Sat., June 18, 9 p.m. The Legionnaire Saloon (2272 Telegraph Ave., Oakland). $5, $10.

Double Book Release: Jai Arun Ravine + Miriam Ching Yoon Louie 
Two trusted alternative presses, Timeless Infinite Light and Small Press Traffic, are teaming up to do a double book release this Friday at “Myns Warehouse” (2300A Market St., Oakland). Timeless is releasing Jai Arun Ravine’s The Romance of Siam: A Pocket Guide, a subverted travel guide that takes issue with the desire that many white people have to travel to Thailand for the purpose of letting loose and reinventing themselves. Small Press is promoting Miriam Ching’s Not Contagious — Just Cancer, a debut novel published by the Asian radical feminist press Rabbit Roar, about a Korean woman who tends to bloody patients at an Oakland hospital, meanwhile attempting to ignore the sickness that’s causing her to cough up blood as well. The event will feature readings by Ravine, Ching, and Arisa White, as well as a performance by Ieumsai, a Korean poongmul drumming group based in Oakland. — Sarah Burke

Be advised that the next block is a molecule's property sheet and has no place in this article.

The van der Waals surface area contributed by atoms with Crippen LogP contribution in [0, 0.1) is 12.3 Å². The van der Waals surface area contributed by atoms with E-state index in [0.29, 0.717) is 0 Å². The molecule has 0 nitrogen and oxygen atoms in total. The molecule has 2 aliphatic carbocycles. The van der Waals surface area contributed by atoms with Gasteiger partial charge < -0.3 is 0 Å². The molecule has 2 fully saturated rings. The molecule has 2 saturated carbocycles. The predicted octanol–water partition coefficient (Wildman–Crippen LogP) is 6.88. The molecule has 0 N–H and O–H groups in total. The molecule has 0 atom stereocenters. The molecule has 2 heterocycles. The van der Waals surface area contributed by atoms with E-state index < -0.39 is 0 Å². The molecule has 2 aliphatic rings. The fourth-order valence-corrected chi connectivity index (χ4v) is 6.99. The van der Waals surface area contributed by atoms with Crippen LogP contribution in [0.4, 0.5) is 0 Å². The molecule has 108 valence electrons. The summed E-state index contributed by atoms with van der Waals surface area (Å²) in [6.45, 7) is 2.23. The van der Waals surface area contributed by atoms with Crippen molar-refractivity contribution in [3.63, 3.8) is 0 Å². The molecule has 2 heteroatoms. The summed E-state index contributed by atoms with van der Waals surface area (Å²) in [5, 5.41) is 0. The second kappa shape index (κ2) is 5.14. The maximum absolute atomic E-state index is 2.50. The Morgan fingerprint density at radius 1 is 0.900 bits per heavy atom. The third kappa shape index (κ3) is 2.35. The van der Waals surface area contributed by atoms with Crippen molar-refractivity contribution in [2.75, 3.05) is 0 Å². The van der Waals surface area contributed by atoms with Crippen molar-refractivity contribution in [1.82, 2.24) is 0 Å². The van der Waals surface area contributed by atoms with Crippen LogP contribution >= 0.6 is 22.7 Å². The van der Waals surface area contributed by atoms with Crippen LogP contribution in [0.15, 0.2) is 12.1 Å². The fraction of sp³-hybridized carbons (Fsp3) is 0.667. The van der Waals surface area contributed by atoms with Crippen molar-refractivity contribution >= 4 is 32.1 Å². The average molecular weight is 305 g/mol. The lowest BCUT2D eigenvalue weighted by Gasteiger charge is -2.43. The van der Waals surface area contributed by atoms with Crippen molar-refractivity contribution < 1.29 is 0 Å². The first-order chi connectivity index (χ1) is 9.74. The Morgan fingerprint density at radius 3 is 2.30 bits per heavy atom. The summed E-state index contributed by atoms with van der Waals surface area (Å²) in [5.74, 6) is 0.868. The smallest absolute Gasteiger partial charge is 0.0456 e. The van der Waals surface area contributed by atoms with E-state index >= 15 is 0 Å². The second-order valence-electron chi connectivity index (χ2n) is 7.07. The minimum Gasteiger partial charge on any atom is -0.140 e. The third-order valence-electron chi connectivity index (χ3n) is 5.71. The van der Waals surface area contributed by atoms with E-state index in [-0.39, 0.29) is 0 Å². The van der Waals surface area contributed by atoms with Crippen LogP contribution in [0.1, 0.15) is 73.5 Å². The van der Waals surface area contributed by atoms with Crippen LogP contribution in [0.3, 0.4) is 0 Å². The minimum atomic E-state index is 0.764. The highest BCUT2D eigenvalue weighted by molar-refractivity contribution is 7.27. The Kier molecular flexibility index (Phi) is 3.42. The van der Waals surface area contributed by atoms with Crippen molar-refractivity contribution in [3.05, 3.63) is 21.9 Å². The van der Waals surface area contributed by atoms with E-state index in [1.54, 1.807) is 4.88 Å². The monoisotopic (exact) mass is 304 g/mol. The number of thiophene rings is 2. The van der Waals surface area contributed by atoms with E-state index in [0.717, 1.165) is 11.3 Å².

Fri. June 7, 7–11:30 p.m. Free. or

Queer Brilliance Film Festival 
Queer and trans inclusivity in movies must go far beyond casting actual queer and trans people to play those parts — and Hollywood hasn’t even gotten that down. Inclusivity must also mean highlighting queer and trans people working behind the camera, and acknowledging the way that race and other identifiers play into the queer and trans experience. And, it must allow queer and trans people to tell stories that aren’t always about struggle and victimization. In the documentary short With Conviction, for example, queer fat femmes of color, such as author and activist Jewelle Gomez, discuss their desires, sexuality, and empowerment. The film, directed by local femme Dulce Garcia, is only one of ten that will be screened at the Queer Brilliance Film Festival on Tuesday, June 21 at Humanist Hall. The fest will showcase shorts made by queer and trans filmmakers of color that celebrate the beautiful lives and triumphs of those thriving in their communities. The fest will take place at Humanist Hall (390 27th St., Oakland) and will also feature a Q&A session with the filmmakers. — S.B.